I was glad to finally get a diagnosis with the outlook of improvement; nurses encouraged me that lifelong intensive insulin therapy was going to grant me “a new lease on life.” Insulin therapy means administering insulin around the clock to match the body’s needs for moving available energy into cells and to keep homeostasis of nutrients.
I felt blessed to be living in an age where insulin was available and started my learning curve as a new diabetic with a positive outlook. But intensive insulin therapy, I soon discovered, is a walk on a tightrope, 24/7.
Insulin is one of the body’s major hormones and as such interacts with other hormones in a big way. Our body’s insulin needs vary depending on what other endocrine events are happening. Food, physical activity, stress, insomnia, illness, digestive issues and a myriad of other factors all impact your blood glucose levels and must be accounted for by insulin to maintain adequate glucose levels in the blood. In a healthy person, the pancreas and the liver work together to keep blood glucose levels in a safe range: your pancreas secretes insulin to store energy in the cells and the liver releases glucagon, another hormone, to make stored glucose available as needed, such as during exercise. In a type-1 diabetic, these mechanisms do not work. Essentially, my energy metabolism must be operated manually, by administering insulin and sugar as needed to stay in an adequate glucose range. Too little insulin leads quickly to DKA, an accumulation of blood acids that interfere with normal functioning of organs, requiring hospitalization. Too much insulin removes too much glucose out of the blood leading to seizure, coma, and death if not corrected with sugar in time. The stakes are high for me to get my dosing just right, hour by hour, day and night.
Monitoring and Getting Better
My diagnosis and initiation of insulin therapy were late for me, and I already had complications. Neuropathy in both my feet created a torturous sensation of hot spikes being driven through continuously. For eight months, nothing could touch my feet—no socks, no blanket, no shoes, no warmth or even a summer breeze.
This absurd pain kept me from walking and sleeping, and my helplessness turned into motivation. I completed the public “Diabetes Education” program that teaches carb counting and insulin dosing to react to a host of physiological events which are standard survival skills for any Type 1 diabetic. From the program, I learned that diabetes itself does not cause complications, but high blood glucose does. Even though they told me that chances of reversing neuropathy were slim, controlling glucose levels meant a possibility of improvement for me.
What the program failed to explain is the hormonal interactions between insulin and the female cycle—interactions so significant that they can upset glucose control and cause DKA or seizures. My diabetes educators advised that “females with Type 1 may experience fluctuations in their blood sugars before their periods,” but this was an oversimplification. They also suggested the Pill as a means to avoid cyclical fluctuations. They offered no directive on how to deal with this phenomenon naturally.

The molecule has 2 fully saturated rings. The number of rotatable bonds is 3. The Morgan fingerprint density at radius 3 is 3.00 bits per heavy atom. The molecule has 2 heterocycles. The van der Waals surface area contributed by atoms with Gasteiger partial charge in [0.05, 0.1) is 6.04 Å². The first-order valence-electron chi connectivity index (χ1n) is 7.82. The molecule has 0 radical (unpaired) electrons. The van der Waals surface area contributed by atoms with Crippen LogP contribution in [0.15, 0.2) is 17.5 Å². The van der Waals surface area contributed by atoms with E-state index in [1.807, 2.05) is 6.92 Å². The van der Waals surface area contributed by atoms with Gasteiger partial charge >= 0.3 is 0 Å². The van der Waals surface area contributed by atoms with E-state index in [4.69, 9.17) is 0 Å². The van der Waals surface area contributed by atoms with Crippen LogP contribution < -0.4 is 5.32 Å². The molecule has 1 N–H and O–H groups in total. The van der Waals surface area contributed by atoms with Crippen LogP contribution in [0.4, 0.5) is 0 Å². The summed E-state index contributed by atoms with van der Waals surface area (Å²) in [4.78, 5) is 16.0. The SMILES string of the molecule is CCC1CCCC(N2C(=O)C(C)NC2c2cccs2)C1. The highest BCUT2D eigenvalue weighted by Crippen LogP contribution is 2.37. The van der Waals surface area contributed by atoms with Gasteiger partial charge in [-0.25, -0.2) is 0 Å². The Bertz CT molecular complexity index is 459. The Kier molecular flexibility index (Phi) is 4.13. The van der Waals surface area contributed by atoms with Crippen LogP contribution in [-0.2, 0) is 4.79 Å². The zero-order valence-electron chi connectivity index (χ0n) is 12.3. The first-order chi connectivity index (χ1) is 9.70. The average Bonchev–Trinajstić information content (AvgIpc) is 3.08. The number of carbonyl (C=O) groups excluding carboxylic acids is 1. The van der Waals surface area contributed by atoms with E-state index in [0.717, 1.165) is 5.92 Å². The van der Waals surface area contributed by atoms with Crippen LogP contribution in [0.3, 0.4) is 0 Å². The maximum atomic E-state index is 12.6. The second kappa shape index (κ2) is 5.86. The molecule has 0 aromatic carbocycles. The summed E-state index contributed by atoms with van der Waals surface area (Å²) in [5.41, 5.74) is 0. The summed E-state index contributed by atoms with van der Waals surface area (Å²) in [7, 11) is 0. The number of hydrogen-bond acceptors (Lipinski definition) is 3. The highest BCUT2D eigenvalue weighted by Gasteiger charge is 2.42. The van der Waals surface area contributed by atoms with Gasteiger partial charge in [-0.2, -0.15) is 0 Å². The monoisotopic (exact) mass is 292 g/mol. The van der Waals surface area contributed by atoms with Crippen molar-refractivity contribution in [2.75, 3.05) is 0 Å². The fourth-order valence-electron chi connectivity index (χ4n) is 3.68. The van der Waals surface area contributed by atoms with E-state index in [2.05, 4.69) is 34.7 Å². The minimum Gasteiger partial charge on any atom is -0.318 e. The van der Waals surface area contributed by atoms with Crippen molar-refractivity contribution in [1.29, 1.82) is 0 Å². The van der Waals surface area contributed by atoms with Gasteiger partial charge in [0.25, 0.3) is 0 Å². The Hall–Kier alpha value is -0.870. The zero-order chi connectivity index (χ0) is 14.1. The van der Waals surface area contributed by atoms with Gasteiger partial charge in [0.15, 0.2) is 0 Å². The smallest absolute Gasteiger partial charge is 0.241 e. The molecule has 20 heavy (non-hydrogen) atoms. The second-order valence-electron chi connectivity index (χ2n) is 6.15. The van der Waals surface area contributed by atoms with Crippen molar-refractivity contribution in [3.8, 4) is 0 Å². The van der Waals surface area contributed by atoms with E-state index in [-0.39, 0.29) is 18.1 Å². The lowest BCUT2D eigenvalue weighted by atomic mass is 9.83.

I continued to chart my cycle. When my ovulations returned after several months after I gained back my weight, I began experiencing severe low blood glucose levels during the latter part of my luteal phase that seemed to have no set pattern. Eventually, I had my first grand mal seizure from low blood glucose in my sleep. I began taking meticulous notes in my charts about insulin dosing in relation to my cycle days. I invested in a continuous glucose monitor which is a sensor that sits under the skin and reads glucose levels every five minutes. Over time, and on my own, I worked out four different insulin profiles for myself: one pre-ovulatory, one post-ovulatory, one premenstrual and one for during menses. The knowledge my body gave me via fertility signs, recorded in my charts, provided the game-changing information for me to fine-tune my diabetes treatment, and to virtually reverse my neuropathy over a period of two years.
While this was a nightmare of a period in my life, I am thankful I was charting all along for it. During such a stressful time, it was unlikely that I would have the bandwidth to learn a Fertility Awareness-Based Method anew, and having practiced it for years helped me be ready when a health crisis struck. Charting helped me establish a timeline of my health decline and track how my fertility ceased and recovered once I began insulin therapy. Knowing if and when ovulation occurs became an advantage for me, equipping me to adjust my treatment decisions, even to reverse excruciating neuropathy. I found charting for health to be beneficial, not only for wellness or illness confirmation but for tracking recovery—as important a cycle goal as charting for seeking or avoiding pregnancy. For women, fertility is far too sensitive to our overall health status not to be taken into consideration.